Geraniums thrive in bright, indirect sunlight. The ideal spot for 'Lilian Pottinger' geranium is near a window that receives at least 6 hours of sunlight daily, but with some protection from the harsh afternoon sun. East or west-facing windows are typically the best locations for these plants to obtain the optimal amount of sunlight without the risk of scorching.

  • thermometerTemperature

    Geraniums like 'Lilian Pottinger' prefer temperate conditions with daytime temperatures between 65°F and 75°F, and nighttime temperatures no lower than 50°F. They can tolerate a maximum of around 80°F, but temperatures beyond this can stress the plant. These geraniums should not be exposed to temperatures below 30°F, as they are not frost hardy.

  • scissorsPruning

    Prune your 'Lilian Pottinger' geranium to encourage bushier growth, remove dead or yellowing leaves, and promote better air circulation. The best time to prune is in early spring or just after the plant has finished blooming. Cut back up to one-third of the plant, making your cuts above a leaf node. Regular deadheading of spent flowers will also help the plant to produce new blooms.

  • broomCleaning

    As needed

  • bambooSoil

    For geranium 'Lilian Pottinger', the best soil mix is one that is well-draining and fertile, comprising a mixture of peat, perlite, and potting compost. The ideal pH for this plant ranges between 6.0 and 7.0.

  • plantRepotting

    Geranium 'Lilian Pottinger' should be repotted every one to two years to ensure the soil remains nutrient-rich and to refresh the root environment.

  • water dropsHumidity & Misting

    Geranium 'Lilian Pottinger' thrives in moderate humidity levels around 40-60%, avoiding excessively dry or humid conditions.

  • pinSuitable locations

    • Indoor

      Place in bright, indirect light and water when topsoil is dry.

    • Outdoor

      Needs sunlight, sheltered spot, and well-draining soil; frost-free.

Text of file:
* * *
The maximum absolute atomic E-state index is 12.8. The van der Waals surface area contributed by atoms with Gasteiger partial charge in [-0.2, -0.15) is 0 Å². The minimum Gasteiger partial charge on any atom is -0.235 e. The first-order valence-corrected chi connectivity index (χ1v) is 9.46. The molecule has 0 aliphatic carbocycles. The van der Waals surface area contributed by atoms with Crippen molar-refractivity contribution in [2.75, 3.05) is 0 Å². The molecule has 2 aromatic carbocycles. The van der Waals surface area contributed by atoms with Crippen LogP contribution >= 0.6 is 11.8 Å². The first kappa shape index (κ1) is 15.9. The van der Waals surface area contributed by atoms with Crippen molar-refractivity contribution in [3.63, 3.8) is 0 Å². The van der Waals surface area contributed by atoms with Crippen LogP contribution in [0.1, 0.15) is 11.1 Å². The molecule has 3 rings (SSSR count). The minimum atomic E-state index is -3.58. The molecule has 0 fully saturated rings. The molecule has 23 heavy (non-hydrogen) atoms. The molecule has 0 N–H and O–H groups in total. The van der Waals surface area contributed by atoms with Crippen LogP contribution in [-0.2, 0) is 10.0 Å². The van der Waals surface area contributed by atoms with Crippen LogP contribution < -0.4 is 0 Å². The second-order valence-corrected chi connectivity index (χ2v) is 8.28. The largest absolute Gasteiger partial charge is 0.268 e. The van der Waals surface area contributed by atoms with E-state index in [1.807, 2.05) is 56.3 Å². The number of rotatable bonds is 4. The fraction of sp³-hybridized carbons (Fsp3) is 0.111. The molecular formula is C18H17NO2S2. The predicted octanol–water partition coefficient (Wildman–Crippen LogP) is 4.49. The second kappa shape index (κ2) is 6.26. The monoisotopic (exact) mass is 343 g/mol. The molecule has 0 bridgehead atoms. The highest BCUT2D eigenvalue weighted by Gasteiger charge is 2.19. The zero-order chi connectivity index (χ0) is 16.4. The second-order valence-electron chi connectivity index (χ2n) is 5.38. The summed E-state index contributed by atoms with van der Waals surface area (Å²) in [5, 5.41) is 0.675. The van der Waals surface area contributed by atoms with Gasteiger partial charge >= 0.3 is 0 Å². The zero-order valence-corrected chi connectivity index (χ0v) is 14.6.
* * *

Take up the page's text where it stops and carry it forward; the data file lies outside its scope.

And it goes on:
• Hardiness zone

      10-11 USDA

  • circleLife cycle

    The plant Pelargonium 'Lilian Pottinger', commonly known as Scented Geranium, begins its life cycle when its seeds are sown in well-draining soil with ample sunlight. Upon germination, seedlings emerge and gradually develop into young plants with characteristic fragrant foliage. As the plant matures, it enters an active vegetative growth phase, producing a bushy structure with numerous leaves and branching stems. During its flowering stage, typically in spring and summer, the Scented Geranium displays clusters of small, vibrant flowers that attract pollinators. Following pollination, the plant may produce seeds, completing its reproductive cycle. Throughout its life, the Scented Geranium requires regular pruning to encourage bushier growth and may be overwintered indoors in colder climates to protect it from frost.

  • sproutPropogation

    • Propogation time


    • Propogation: Pelargoniums, commonly known as geraniums, are most readily propagated through stem cuttings. For the Pelargonium 'Lilian Pottinger', the ideal time to take cuttings is late summer or early autumn. This period gives the new plants enough time to establish before winter. To propagate via cuttings, a healthy non-flowering stem about 4 to 6 inches long (10 to 15 centimeters) is cut just below a leaf node. The lower leaves are removed, and the cut end is dipped in rooting hormone powder to encourage root growth. It is then planted in a mix of equal parts peat and perlite or a well-draining potting mix. The cutting should be kept moist and in indirect light until roots have formed, which typically takes a few weeks. After rooting, it can be transplanted to a more permanent location or pot.